Nine Lend and Mend Hubs created in Scottish public libraries have played a significant role in the success of a new UK-wide circular economy project.

The John Lewis Partnership and environmental charity Hubbub, have published an impact report, detailing the progress of four trailblazing projects that were awarded funding as part of the Circular Future Fund, created to find pioneering circular economy ideas.

In 2022, four projects were each awarded grants of between £150,000 - £300,000, from 245 applications, to develop their innovative solutions that challenged the ‘make…use…throw-away’ culture of modern society. The £1 million fund was made possible by the sales of 10p plastic bags through the John Lewis Partnership.

Creating a Circular Economy

Helping menstrual cups go mainstream, redesigning children’s shoes to make them last longer, creating ‘lend and mend’ hubs in libraries and enabling polyester to be recycled again and again were the winning projects chosen by an independent Grant Fund panel of industry experts. Each winner was then supported by Hubbub to develop and achieve their ambitions.

The successful projects have each reported significant progress with proven results that leave a strong legacy for their respective industries. By sharing their learnings and challenges in the report, they hope to inspire others to follow in their footsteps towards creating a more circular economy.

Making a Difference

The SLIC project aimed to create a network of lend and mend hubs across Scotland to support communities to repair, reuse, rent and upcycle everyday items.

The difference made:

  • Nine hubs have been created, with early indications suggest hubs have the potential to reach around 2,000 people per year through sewing and mending classes alone.
  • All libraries are offering equipment, workshops, and tools free of charge to overcome cost barriers for the public, making everyday circular economy actions more accessible.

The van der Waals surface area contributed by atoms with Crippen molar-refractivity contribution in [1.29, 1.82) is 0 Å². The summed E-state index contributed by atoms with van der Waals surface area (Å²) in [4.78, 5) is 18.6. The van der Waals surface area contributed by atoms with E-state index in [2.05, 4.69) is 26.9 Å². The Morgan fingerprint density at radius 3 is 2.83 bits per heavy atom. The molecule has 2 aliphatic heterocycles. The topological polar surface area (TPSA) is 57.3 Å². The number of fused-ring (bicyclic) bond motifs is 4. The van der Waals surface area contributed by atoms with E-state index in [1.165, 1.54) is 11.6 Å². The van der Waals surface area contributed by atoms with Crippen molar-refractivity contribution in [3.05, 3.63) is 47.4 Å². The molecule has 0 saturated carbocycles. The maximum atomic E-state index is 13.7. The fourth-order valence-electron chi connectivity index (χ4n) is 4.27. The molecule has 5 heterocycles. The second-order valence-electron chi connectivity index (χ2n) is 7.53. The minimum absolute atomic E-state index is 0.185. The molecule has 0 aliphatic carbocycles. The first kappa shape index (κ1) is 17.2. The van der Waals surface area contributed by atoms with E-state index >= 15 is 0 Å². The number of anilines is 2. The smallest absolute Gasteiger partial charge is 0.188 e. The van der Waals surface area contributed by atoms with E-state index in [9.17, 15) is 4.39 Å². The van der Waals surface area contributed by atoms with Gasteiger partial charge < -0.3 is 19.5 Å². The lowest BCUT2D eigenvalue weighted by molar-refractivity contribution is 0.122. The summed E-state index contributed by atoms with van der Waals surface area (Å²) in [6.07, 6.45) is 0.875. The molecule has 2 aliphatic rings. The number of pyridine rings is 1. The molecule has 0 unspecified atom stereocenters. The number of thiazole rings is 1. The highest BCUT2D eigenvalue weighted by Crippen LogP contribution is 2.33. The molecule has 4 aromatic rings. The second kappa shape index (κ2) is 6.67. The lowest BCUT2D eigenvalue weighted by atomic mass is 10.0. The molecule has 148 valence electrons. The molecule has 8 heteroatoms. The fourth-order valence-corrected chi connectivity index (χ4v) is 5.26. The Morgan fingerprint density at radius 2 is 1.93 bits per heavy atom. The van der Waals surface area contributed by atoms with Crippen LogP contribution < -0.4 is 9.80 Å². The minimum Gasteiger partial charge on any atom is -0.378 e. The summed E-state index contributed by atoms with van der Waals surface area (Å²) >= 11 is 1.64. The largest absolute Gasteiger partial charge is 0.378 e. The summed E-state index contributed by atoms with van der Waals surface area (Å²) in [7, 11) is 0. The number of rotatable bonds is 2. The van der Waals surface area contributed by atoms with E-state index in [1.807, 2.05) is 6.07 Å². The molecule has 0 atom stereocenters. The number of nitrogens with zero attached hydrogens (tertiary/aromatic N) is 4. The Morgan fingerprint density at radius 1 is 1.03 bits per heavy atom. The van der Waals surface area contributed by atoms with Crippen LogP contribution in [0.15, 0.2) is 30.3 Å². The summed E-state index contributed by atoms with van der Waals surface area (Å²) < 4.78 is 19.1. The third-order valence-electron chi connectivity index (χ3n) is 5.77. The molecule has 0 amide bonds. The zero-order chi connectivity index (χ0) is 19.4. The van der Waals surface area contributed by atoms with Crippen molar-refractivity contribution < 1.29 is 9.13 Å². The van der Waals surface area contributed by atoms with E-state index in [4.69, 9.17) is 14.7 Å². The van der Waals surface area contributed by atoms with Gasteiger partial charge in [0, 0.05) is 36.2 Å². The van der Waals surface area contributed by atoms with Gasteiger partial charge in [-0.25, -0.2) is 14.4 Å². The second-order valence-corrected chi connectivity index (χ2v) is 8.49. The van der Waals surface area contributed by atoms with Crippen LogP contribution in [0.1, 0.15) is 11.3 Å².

• The hubs are fitted out with circularity in mind, using repurposed office furniture and upcycled peg boards that were part of Kenya’s display at COP26 in Glasgow.

There are now plans to create a toolkit, disseminated through workshops, to share their learnings and help other library services across the UK replicate their approach.

Marion Kunderan, head of programme on the SLIC ‘Lend and Mend’ project team: “With the ongoing cost of living crisis, the Lend and Mend Hubs have the potential to support families to make more sustainable choices. Libraries are trusted community spaces without agenda and have an opportunity to provide a space where communities can take action through practical everyday solutions locally.”

Marija Rompani, Director of Ethics and Sustainability at the John Lewis Partnership, said: “The Circular Future Fund allowed us to connect and support leading innovators to enhance their circular business models and drive the shift in circularity within the industry and society. “I'm so excited to share their findings, and hopefully this is just the beginning of the impact that each of the winning projects will have."

Nine Scottish Public Library services now have Lend & Mend Hubs.